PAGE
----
Despite consistent calls for defensive arms, the U.S. response was largely economic sanctions and hectoring Vladimir Putin about being on the wrong side of history. The result: genuinely frightened Baltic states, the dismemberment of Ukraine and an overconfident Russian autocrat.

In Syria, it was (is) worse. Despite a policy based on the premise that “Bashar Assad must go,” the president rejected proposals from his secretaries of state and defense and the director of the CIA to arm the opposition when it still would have made a difference. He walked back from his own red line when Mr. Assad blatantly crossed it with his use of chemical weapons. U.S. forces, when they finally returned to the region in the face of a genocide against the Yazidis, were limited in numbers and authorities. The result: a terrorist state the size of England in the middle of the Middle East, the return of Russian military forces and influence there for the first time in 40 years, some 300,000 dead, the most serious refugee crisis in Europe since World War II and a spreading ring of terror that has reached Paris (so far).

To be sure, more robust American behavior could not itself have determined the outcome in Iraq, Ukraine or Syria. The point is that we abdicated opportunities that could have helped shape outcomes more benign than today’s. If it was always going to be bad, it didn’t have to be this bad.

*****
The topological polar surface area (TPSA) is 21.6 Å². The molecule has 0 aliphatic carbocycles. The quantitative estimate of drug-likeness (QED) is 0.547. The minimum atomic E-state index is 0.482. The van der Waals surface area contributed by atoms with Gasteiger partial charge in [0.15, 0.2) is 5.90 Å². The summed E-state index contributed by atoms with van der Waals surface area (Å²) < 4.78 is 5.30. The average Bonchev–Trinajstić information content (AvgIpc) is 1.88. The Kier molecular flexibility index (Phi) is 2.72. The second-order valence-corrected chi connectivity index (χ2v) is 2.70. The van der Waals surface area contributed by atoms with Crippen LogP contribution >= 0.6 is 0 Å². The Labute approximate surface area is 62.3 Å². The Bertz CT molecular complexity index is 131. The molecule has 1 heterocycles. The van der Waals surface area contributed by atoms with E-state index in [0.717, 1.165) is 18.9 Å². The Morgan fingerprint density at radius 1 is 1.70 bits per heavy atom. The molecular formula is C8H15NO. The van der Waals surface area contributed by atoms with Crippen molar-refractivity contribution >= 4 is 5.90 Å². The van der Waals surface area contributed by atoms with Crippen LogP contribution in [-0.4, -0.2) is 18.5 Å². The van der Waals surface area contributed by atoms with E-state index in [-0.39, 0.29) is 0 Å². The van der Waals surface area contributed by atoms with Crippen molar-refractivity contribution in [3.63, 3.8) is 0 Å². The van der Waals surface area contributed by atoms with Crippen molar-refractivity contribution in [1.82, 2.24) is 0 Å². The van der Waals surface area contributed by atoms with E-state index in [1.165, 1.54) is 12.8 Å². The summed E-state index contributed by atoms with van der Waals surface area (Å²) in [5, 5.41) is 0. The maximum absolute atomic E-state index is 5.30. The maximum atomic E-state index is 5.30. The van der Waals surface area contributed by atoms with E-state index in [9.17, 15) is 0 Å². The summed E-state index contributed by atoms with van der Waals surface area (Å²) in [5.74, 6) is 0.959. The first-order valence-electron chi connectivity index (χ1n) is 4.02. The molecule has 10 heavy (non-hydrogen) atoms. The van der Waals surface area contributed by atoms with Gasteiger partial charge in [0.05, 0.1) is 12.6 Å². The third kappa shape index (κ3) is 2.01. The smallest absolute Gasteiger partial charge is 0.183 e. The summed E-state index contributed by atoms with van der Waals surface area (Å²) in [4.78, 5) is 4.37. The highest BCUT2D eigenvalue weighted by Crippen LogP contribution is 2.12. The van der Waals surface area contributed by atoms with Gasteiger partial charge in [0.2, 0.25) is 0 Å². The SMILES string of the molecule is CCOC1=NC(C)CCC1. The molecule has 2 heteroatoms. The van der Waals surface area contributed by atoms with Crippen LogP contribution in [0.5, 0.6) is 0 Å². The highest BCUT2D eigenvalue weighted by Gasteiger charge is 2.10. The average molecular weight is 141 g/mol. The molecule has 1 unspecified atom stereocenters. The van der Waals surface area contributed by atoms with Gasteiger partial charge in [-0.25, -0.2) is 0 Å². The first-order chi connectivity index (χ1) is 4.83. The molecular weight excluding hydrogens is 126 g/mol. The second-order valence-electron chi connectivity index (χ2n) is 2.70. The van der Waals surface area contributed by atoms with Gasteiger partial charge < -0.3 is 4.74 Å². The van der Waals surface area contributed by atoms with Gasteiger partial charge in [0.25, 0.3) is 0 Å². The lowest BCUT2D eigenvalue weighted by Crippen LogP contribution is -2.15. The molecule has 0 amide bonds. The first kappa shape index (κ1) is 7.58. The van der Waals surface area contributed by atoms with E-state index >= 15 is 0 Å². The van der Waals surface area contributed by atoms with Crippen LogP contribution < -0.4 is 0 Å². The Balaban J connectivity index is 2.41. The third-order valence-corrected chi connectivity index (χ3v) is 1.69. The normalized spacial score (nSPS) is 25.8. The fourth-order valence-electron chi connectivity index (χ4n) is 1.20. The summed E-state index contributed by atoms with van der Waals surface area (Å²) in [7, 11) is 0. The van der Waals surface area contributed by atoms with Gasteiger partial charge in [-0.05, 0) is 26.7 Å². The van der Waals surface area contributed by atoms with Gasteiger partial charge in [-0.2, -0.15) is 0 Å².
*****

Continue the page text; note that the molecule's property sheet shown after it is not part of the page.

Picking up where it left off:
Last week in Antalya, Turkey, the president faced an uncharacteristically hostile press that challenged the adequacy of his policies in Syria. Not giving an inch, Mr. Obama defended his approach and, beyond a certain undefined intensification, said there would be no changes. The president showed some pique when, in effect, the journalists repeated the same question over and over again in only slightly different form.

If I had been there, I would have suggested a somewhat different approach. Rather than giving the president multiple opportunities to simply aver (somewhat ex cathedra) to the correctness of his course, I would have asked, “What event — in Syria, in Iraq, in Europe, in the United States — what event would cause you to say, ‘Ya know, we may have gotten this wrong. We’re going to have to regroup on this’?”

Put another way, what does the angel Clarence have to show the president to make him change his mind?

I don’t think that’s ever going to happen, so we’re going to have to wait for a new George Bailey (or perhaps it will be Mary Bailey, Donna Reed’s character in the movie) before much of anything changes.

And that’s still going to be hard. Clarence gave George a big favor: George got to pick up where he left off — without having to deal with all the bad things that would have been created by his absence.

That will not be the case with the America that the next president will inherit.

Gen. Michael Hayden is a former director of the CIA and the National Security Agency. He can be reached at [email protected]